Wednesday, September 3, 2008

Grant’s Olympic experience has highs and lows

Grant’s Olympic experience has highs and lows
Preparations did not result in planned personal-best performance in Beijing
for modern pentathlete from P.E.I.

The Guardian

Being an international-level athlete often means soaring highs and bottomless lows.

An international stage like the 2008 Olympic Summer Games in Beijing, China, magnifies those chart points.

For modern pentathlete Kara Grant, her second Olympic Games became a mark on her career she wishes were erasable.

“Was I disappointed in my 31st-place finish? Yes. Perhaps more so since I did a great job with my preparation and was confident in a great performance in Beijing,” Grant wrote in a recent e-mail to The Guardian. “I did a lot of reflection in the months leading up to the Olympics and I was ready. For whatever reason this did not translate into the lifetime-best performance I was planning on giving.”

Grant returned to Canada last Friday.

The Stratford native finished 22nd at the Olympics in Athens, Greece, in 2004. That experience and good results in world competition in 2008 (a top-10 finish at the world championships and Canada’s first ever World Cup medal) had her primed to improve in China.

And in front of 20,000 spectators at the shooting venue, she placed 16th and, she said, felt prepared and determined for the fencing competition.

But after winning three straight matches to open the event, Grant said things soured as she drifted from her strategy and finished 24th with a 15-20 win-loss record.

“Unfortunately my eagerness to make touches and win bouts made me a little overeager at times and I had trouble sticking to my game plan. I made a number of unnecessary errors which amounted to giving away matches,” she said. “Considering the great training and results I had in fencing this year, it was perhaps the biggest disappointment of the day.”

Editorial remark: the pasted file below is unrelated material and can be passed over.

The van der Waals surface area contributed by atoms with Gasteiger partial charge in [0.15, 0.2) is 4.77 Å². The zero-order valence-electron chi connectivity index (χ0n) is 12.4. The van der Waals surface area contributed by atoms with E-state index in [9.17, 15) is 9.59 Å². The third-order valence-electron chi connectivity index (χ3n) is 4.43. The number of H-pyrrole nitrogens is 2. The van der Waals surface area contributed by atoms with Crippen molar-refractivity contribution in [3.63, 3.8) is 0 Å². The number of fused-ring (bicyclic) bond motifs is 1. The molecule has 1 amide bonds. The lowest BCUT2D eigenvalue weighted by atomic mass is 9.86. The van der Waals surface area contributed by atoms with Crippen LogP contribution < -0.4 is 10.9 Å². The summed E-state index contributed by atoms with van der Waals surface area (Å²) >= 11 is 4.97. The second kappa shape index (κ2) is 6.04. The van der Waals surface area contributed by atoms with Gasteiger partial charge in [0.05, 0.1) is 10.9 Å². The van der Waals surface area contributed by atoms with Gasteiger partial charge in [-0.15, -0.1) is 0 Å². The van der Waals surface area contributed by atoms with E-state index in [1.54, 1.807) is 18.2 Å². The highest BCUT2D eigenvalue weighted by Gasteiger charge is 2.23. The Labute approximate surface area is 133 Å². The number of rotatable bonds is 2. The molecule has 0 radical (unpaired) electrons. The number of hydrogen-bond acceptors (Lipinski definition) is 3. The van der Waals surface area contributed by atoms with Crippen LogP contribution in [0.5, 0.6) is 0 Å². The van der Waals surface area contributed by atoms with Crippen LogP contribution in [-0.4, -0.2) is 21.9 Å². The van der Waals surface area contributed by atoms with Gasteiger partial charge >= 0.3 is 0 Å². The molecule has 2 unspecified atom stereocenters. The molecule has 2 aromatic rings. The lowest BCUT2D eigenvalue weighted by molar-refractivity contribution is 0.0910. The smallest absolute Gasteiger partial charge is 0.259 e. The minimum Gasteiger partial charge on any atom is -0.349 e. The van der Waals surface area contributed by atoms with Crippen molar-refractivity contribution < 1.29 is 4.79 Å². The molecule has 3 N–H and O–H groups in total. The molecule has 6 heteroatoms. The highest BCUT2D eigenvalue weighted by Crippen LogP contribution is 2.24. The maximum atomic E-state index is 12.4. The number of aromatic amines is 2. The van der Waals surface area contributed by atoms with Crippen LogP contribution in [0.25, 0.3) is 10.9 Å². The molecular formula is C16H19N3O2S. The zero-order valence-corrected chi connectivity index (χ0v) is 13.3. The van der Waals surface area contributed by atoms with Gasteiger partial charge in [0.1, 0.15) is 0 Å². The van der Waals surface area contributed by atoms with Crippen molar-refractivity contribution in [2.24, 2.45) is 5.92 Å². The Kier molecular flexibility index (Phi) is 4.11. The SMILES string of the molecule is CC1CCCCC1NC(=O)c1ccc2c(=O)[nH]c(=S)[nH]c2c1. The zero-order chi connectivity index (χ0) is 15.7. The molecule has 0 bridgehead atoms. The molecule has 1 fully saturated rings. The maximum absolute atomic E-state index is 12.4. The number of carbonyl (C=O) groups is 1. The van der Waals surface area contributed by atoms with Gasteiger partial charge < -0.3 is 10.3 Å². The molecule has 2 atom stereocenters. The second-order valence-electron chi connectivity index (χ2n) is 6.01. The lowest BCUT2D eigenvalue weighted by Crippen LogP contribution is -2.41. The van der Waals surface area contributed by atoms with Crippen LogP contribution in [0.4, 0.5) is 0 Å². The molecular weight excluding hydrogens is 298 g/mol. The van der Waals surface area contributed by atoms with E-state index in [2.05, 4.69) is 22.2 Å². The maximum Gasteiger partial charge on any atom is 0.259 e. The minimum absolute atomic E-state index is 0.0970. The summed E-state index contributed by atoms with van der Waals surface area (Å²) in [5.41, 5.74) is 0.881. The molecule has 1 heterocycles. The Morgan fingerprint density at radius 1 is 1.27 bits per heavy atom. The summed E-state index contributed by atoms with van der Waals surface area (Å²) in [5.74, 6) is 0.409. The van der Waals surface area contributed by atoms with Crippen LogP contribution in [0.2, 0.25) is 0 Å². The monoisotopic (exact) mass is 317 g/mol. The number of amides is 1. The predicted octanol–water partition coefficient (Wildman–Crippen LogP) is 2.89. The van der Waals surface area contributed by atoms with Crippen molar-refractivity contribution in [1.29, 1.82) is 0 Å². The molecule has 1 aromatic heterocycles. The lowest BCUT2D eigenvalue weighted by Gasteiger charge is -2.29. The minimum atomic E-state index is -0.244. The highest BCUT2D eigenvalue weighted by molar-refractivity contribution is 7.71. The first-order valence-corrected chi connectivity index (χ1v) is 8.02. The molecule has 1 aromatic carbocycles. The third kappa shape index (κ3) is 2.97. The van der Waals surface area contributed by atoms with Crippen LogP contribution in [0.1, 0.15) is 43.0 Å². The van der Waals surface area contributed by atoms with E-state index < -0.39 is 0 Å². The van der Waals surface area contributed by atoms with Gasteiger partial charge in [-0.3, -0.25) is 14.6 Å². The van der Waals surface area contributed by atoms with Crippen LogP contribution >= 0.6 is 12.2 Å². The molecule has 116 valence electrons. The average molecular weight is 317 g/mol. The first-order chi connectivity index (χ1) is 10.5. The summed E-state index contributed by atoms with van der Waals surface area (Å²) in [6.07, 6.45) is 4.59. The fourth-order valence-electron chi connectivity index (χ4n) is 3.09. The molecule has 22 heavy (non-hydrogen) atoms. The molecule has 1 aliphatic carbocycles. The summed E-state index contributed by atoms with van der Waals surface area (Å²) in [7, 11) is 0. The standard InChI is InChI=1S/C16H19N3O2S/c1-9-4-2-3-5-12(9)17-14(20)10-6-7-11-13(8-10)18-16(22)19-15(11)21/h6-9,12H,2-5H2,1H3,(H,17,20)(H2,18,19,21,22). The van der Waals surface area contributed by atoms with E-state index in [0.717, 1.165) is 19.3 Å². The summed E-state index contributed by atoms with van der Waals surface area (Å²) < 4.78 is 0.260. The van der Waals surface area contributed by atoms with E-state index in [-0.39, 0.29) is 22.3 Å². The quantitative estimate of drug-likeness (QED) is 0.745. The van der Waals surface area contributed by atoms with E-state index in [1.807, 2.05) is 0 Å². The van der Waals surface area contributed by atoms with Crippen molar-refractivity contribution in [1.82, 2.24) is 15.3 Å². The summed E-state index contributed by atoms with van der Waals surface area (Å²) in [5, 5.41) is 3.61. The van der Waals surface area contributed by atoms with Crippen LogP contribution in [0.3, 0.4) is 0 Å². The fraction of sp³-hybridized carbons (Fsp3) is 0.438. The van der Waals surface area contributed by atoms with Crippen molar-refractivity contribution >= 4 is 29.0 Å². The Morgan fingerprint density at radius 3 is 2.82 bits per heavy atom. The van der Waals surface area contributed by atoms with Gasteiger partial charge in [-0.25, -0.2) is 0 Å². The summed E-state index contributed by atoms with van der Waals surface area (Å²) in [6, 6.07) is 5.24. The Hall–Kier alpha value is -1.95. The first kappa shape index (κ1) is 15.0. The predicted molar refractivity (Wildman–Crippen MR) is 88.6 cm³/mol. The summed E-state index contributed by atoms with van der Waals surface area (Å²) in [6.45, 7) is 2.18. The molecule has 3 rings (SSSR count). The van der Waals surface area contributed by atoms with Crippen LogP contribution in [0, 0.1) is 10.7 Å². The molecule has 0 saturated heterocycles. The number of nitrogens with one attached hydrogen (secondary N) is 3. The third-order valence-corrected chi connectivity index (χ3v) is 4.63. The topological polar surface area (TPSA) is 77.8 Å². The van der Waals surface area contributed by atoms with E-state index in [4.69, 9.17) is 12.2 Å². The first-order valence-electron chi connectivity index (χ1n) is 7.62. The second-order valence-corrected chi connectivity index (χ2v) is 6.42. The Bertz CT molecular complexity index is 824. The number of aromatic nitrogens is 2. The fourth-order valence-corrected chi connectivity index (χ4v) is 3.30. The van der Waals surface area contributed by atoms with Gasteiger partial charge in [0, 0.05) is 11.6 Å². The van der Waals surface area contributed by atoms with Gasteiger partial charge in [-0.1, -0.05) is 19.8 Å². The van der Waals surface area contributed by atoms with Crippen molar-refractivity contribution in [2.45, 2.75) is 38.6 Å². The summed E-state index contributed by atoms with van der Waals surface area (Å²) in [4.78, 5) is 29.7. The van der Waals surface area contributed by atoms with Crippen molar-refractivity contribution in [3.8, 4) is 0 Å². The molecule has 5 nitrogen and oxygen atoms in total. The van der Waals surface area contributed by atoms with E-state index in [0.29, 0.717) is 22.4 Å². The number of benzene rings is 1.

Next for Grant, a confessed poor swimmer in modern pentathlon terms, the 200-metre freestyle swim loomed and while accepting she’d have the slowest time, she thought a personal best might be floating in the Yingdong Natatorium pool.

“I did not even come close,” said Grant, who finished dead last in 36th place.

By the riding event, Grant’s medal hopes fizzled. But she pressed on, hoping to rise in the standings before the final test in the 3,000-metre run.

There was a chance, too, as the riding match in men’s pentathlon the previous day produced wild changes in the rankings, some athletes moving up 15 places.

But again, that break didn’t come about. Officials removed difficult-to-control horses which evened out the field and meant massive changes weren’t likely.

That and trouble reining in her horse spoiled Grant’s hopes of leaping-frogging competitors.

“While a keen jumper, my steed had an inclination for speed and a disregard for the top rail of the jumps. He was too strong for me and I wasn’t able to control his speed well enough to leave the rails up,” said Grant. “While my five rails were an improvement over his other rounds (eight and nine rails respectively), the damage was done. I was well and truly at the bottom of the field this day.”

Grant finished a respectable 16th in the run, which she called “anti-climactic”, and edged up one place to 31st.

Winning modern pentathlon is about consistency because the margins of victory are thin.

Germany’s Lena Schoneborn, the gold medallist, finished 10th or better in four event of five events and earned 5,792 points.

Great Britain’s silver medal-winner, Heather Fell, totalled just 40 points less and Ukrainian Victoria Tereshuk took bronze, a mere 80 points from silver.

Grant ended the day-long competition 696 points away from the podium.

After the event, Grant, 29, spent a week touring Beijing with her husband Jamie Whynacht and her family while gaining a little perspective.

“I’m pleased to say that my result in Beijing has not affected how I feel about my choice to be involved in pentathlon, nor how I feel about the many excellent results I have had over the course of my 12-year career. Representing Prince Edward Island and Canada at two Olympic Games and numerous international competitions has been the experience of a lifetime,” said Grant.

“Thanks to everyone who has made this incredible journey not only possible, but extremely rewarding.”

Monica Pinette, who finished 27th, was the top Canadian.

No comments: